March 19, 2011

One year ago (Part 1)

It is hard to believe that is has been a full year since I was sitting in a hospital room waiting for the birth of my daughter. Actually, it sometimes feels like it could have been more than a year. But what makes it feel like time has flown is seeing babies who are smaller than Leilani and remembering that she actually was that size (or smaller). It feels like she is "the" baby, but as time moves on, there are babies younger than her! Crazy, I say.

But let me take you back, nearly one year to the day. As I posted here and here last year, I was extremely ready for her to arrive. However, she seemed to be happy just swimming around inside her mother. What could we do.

Starting about March 1, about two weeks before her due date, I went to work every day not knowing whether my paternity leave vacation days would start ticking down that day or the next. I tried to wind down several projects I had going on, and for those that I didn't, I sent regular emails to the rest of the office with detailed descriptions of what and how tasks needed to be completed in the event I was going to be out of the office for an extended period. (I had worked out 2 full weeks of vacation, and then 4 weeks where I worked Tuesday through Thursday giving me 4-day weekends.)

As the days slowly progressed, and informational emails became irrelevant as I was in the office to finish out tasks anyway, it became a little tiring. I was ready to get the show on the road!

So her due date was March 13/14, and Monday, March 15, after a hope-filled weekend, I was back at work.  In fact, we attended a friend's birthday party on her due date since there were no signs of her imminent arrival.  I had already had two weeks of "no baby yet.." replies at work so another week had arrived, where we could only wait. Monday turned into Tuesday. Wednesday. Thursday. By this point, my wife and I were oh so ready to have the baby. Her, especially, since she did have the more difficult role to play in this God-ordained human reproduction process.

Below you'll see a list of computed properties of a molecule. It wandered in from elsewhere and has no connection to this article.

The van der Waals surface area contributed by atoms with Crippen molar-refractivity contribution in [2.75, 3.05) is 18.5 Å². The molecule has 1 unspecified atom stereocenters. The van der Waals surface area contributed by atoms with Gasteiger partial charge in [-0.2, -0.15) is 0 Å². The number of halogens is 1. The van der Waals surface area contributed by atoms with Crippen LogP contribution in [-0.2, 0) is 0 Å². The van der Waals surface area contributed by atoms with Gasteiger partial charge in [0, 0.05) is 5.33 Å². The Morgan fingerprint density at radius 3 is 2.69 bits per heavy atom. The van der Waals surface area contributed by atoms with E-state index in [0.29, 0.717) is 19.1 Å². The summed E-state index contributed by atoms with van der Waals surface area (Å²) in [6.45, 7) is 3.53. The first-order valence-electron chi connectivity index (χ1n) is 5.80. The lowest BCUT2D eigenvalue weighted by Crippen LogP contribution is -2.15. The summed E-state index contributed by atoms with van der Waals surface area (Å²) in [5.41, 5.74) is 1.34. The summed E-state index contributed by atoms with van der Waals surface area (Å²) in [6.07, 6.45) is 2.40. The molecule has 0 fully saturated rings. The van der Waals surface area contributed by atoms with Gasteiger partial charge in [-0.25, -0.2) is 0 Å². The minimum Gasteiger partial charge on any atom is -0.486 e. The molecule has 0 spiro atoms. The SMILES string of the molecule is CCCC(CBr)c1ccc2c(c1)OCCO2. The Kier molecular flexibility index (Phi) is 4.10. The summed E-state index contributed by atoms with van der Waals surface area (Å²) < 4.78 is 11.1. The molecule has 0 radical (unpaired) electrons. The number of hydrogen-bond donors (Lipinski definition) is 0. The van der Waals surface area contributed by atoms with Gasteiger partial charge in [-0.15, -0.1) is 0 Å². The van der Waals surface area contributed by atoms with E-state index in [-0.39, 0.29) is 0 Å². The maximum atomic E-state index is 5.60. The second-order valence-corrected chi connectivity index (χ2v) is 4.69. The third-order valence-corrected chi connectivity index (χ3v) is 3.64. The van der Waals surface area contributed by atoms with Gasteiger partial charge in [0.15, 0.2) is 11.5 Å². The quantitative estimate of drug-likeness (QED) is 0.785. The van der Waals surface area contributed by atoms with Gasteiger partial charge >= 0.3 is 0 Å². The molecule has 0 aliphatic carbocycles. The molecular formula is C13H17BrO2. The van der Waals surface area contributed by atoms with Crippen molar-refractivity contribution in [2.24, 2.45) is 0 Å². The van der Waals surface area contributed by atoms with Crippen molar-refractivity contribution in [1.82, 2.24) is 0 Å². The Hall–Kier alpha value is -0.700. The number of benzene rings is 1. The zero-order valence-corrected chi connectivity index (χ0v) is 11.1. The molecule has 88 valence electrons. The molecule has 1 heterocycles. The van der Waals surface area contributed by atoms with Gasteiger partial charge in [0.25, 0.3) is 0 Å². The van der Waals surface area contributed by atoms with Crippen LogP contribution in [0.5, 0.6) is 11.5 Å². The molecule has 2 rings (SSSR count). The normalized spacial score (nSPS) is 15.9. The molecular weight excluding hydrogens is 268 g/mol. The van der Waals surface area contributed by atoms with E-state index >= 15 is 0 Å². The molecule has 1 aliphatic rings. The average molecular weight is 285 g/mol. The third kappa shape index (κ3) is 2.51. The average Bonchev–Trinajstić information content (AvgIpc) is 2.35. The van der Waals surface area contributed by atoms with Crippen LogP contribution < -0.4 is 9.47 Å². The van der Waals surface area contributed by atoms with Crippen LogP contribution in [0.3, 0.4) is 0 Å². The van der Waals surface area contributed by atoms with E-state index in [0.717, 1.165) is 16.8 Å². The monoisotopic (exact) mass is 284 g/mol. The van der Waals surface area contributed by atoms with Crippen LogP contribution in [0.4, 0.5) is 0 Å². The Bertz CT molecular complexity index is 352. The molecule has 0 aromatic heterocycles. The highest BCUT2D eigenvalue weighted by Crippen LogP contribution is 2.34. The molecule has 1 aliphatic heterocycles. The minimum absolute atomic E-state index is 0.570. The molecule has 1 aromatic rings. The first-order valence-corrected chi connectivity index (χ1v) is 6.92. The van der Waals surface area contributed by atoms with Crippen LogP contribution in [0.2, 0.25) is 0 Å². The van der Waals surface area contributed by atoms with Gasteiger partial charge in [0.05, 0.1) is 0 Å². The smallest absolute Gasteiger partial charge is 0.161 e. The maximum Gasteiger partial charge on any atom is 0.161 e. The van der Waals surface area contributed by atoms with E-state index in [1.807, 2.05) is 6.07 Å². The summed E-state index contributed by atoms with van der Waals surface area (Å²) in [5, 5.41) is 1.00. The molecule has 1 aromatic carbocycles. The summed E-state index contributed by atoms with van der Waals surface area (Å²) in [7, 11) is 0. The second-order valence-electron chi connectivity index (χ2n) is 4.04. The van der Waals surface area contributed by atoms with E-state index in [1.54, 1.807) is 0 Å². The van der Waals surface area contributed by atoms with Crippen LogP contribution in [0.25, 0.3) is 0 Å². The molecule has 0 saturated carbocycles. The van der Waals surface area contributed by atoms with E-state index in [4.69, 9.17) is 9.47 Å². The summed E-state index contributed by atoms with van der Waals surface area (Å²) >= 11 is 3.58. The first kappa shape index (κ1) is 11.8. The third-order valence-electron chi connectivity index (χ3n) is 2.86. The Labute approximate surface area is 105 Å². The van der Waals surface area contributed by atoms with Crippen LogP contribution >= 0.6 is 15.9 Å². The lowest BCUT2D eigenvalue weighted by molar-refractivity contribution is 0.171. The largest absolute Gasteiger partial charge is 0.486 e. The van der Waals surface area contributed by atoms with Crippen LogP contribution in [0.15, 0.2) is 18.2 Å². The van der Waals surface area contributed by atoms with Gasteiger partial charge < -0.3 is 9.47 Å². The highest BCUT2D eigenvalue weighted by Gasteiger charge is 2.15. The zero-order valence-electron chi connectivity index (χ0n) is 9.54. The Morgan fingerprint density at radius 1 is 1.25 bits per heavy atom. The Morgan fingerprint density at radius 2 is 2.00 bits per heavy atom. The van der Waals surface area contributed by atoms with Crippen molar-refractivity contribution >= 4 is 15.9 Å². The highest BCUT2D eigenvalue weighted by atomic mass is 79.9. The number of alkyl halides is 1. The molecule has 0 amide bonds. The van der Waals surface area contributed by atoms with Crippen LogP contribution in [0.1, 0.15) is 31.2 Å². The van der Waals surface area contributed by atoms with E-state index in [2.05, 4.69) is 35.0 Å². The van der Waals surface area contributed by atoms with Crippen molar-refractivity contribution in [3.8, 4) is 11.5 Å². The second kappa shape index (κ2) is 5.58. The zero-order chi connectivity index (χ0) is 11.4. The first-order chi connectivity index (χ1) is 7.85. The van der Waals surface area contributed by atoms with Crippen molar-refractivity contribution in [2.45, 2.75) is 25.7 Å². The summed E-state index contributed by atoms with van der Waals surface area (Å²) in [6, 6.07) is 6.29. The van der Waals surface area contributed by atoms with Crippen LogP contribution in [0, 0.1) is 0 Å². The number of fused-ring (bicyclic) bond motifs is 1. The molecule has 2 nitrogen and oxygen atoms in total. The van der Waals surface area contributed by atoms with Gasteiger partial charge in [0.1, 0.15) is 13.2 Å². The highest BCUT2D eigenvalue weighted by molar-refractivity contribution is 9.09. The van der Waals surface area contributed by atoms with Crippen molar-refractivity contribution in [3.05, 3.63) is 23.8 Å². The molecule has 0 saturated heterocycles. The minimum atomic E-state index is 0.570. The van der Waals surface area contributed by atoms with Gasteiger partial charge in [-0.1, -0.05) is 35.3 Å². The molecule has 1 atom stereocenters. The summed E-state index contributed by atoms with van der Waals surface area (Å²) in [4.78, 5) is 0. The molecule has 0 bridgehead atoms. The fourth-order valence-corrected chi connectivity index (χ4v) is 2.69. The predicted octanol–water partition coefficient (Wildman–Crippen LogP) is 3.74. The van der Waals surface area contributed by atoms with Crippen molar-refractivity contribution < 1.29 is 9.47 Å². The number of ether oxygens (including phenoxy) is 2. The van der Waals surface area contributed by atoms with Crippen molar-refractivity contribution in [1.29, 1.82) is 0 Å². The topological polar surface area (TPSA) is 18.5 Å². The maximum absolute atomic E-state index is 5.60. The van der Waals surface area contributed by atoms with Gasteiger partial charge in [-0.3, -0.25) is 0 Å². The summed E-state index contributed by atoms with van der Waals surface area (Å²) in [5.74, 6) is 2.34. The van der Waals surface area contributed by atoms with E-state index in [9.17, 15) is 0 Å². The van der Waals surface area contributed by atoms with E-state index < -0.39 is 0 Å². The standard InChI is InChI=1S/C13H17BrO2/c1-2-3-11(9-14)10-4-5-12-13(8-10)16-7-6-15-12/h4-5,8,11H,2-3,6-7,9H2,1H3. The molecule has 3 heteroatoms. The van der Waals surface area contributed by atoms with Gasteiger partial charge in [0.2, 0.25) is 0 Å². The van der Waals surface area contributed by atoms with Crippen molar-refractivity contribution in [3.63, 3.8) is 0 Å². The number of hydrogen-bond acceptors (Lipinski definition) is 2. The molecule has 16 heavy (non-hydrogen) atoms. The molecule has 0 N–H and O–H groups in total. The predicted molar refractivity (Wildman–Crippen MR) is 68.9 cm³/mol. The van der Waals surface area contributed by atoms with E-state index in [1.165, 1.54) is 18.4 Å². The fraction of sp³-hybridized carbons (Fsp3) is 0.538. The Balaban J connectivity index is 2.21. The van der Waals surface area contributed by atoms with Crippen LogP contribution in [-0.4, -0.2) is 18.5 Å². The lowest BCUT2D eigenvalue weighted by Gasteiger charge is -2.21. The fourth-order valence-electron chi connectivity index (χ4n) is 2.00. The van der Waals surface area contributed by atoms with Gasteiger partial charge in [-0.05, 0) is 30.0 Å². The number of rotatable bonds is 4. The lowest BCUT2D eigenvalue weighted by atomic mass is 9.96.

The weather forecast for the weekend was going to be sunny in the mid-70's, the first bit of nice weather we had as the DC area emerged from the bondage of winter so we figured I take Friday off. We had to go to the doctor's office for a stress test in the afternoon to confirm everything was ok, but figured have a fun, restful weekend.

I left work Thursday hoping that Leilani would arrive before work on Monday, but having been there and done that for the past several weekends, I wasn't too hopeful.  So we embarked on a restful weekend in preparation for parenthood.

Early Friday (the 19th) morning, before 6 a.m., I was awakened by my wife because she was having contractions. She was having them every 15 minutes or so. This was uncharted territory so I began recording on a spreadsheet the times and lengths of these contractions. Oh yes I did. We then called the midwife on call who told us to show up at their office when they opened at 8 a.m.

We were excited! Contractions had finally commenced so we picked up the ready-for-several-weeks Go Bag with stuff we'd need for the hospital and headed over to the doctor's office.  "What will being in a hospital be like?" I wondered. I have been only on the visiting end on countless occasions. We did a (unofficial) tour of the Labor and Delivery department a couple weeks prior, but this was it.  Finally.